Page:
The state Minister for the Arts, Bob Debus, said yesterday: "Any realisation of the Utzon concept is going to be challenging, expensive and carried out over the long term. We need maturity and a fair dollop of vision to ensure the Opera House functions as well inside as it appears outside. That is a challenge that will outlast any single government, as the history of the building well proves."


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WHO HAS BEEN STEALING THE OPERA HOUSE TILES AS SOUVENIRS?
:bash:

Blast those tourists. No wonder why they brought backpacks all the way near the Opera House shells! Adding tiles onto their bathroom floors?
 

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Wow, that's great that Utzon Snr. is submitting his own plans for the refurb!! :eek:kay:, rather than his son being the go-between.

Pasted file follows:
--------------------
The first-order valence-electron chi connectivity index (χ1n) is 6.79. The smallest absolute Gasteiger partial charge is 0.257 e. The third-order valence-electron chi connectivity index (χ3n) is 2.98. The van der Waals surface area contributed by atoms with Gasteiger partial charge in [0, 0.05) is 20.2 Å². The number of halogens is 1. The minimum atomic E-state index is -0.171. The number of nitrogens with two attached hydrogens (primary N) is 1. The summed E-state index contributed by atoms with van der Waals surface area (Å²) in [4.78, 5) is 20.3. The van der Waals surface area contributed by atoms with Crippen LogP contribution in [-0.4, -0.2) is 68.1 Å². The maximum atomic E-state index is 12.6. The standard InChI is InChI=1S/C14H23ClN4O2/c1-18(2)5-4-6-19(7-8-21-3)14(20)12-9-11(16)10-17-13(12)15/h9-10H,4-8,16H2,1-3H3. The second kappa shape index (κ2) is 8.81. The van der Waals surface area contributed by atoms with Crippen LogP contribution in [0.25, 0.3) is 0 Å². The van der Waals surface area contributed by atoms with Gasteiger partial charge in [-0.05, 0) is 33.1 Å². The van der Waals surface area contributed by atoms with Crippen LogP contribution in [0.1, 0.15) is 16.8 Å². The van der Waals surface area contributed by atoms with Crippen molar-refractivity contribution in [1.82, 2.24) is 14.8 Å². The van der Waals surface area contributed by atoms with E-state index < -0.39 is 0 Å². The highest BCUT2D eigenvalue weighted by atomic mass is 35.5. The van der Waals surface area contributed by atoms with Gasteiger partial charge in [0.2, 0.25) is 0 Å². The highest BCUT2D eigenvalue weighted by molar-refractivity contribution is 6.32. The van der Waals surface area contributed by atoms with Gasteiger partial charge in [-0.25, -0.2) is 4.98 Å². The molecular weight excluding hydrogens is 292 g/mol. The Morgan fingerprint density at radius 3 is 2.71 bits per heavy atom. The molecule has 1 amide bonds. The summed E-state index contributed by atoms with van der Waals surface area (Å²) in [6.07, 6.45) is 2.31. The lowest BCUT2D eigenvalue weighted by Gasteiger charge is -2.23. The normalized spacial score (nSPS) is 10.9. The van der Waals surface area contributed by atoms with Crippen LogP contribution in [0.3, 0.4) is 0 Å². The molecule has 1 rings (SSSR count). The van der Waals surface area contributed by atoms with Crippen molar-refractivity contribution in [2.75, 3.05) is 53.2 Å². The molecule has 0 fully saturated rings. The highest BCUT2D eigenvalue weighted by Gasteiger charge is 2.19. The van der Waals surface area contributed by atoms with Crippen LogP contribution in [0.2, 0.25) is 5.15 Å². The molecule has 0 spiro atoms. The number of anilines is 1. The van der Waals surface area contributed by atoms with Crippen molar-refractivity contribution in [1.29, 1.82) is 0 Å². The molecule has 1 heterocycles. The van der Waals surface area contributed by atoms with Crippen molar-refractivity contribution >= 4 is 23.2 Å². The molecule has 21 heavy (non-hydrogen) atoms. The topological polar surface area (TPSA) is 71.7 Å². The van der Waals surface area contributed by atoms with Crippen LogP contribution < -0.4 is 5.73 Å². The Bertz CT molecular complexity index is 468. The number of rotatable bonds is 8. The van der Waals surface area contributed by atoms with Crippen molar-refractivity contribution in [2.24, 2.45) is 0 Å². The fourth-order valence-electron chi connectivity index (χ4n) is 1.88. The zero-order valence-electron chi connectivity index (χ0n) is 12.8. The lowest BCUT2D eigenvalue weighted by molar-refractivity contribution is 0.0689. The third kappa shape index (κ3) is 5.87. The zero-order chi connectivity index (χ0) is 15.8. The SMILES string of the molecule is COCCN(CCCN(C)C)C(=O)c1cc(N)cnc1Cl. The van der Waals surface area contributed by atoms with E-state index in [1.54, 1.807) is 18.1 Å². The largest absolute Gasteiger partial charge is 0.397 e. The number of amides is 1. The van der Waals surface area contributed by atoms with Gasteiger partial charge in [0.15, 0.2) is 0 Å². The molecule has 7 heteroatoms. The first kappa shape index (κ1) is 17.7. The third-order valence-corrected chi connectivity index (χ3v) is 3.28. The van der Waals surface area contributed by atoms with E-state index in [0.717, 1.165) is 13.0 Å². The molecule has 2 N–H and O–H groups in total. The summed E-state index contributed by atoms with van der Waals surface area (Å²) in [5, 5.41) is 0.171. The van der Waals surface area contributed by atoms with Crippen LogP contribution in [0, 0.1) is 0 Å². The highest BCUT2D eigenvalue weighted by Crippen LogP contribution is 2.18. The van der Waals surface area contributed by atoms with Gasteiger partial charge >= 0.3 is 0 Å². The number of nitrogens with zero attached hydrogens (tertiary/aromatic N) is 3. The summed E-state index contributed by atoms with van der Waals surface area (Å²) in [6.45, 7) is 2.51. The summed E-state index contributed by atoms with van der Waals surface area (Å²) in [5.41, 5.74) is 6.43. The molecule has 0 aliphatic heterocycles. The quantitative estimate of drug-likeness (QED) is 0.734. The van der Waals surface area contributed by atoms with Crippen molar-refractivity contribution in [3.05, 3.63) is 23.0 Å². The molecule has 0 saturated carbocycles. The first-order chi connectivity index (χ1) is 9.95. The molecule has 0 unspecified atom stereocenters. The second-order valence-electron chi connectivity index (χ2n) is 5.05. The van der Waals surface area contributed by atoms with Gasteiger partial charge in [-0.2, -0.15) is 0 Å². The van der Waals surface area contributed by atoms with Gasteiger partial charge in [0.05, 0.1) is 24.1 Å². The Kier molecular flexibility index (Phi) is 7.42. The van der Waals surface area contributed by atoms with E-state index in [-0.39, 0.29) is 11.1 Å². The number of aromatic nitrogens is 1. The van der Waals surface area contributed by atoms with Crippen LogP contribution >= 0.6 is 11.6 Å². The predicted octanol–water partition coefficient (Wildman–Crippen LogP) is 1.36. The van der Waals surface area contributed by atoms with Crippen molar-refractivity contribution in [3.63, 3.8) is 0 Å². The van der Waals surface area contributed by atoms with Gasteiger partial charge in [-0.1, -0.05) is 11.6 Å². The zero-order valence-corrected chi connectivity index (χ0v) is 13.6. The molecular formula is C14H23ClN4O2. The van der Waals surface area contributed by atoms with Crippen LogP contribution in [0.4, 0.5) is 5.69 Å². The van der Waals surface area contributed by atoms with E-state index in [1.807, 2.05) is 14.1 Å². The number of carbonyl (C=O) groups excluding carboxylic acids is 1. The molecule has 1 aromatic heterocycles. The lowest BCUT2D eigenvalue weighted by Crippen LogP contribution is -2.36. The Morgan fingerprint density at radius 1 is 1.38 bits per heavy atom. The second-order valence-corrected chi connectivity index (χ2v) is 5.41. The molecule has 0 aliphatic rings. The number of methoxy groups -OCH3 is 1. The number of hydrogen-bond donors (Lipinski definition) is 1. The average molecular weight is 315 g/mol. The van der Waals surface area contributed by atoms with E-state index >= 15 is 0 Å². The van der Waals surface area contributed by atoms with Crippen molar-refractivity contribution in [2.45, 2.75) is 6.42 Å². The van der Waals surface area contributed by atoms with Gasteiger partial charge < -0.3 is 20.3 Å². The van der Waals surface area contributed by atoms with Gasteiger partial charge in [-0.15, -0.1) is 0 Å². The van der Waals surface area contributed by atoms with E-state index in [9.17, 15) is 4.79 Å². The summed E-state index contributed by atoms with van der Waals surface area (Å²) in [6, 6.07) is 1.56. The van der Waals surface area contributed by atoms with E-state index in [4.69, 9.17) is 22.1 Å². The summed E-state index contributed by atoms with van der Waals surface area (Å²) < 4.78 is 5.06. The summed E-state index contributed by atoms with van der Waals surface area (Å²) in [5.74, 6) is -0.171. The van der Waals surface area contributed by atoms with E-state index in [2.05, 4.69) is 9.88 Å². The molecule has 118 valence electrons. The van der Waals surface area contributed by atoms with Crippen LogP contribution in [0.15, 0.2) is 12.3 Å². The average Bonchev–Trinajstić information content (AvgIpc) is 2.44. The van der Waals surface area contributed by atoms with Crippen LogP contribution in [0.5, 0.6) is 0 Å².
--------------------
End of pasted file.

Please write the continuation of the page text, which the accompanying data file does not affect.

...and so the Federal Government should get involved in allocating funds for this, considering the Opera House is a national icon and has earnt squillions of $$$s from tourism; internalionally, nationally, intra-state'ly and locally.

BTW MILUX, what was the source of the article? The SMH? The Australian?
 

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Really when it comes to the Sydney Opera house money should be no object, Victoria has spend billions on major civic projects over the past ten years I don't see why NSW can't do the same to refurbish the cities No 1 tourist icon.
 

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Yes, I agree with Grollo. I think the interior theatres at the SOH need major re-working. They don't work, they are not to the original design and are in a sad state. The only thing going for this building is the exterior.

If only we had the interior of the Victorian Arts Centre & Concert Hall within the SOH, Australia would have the most mangificent Arts Complex in the world.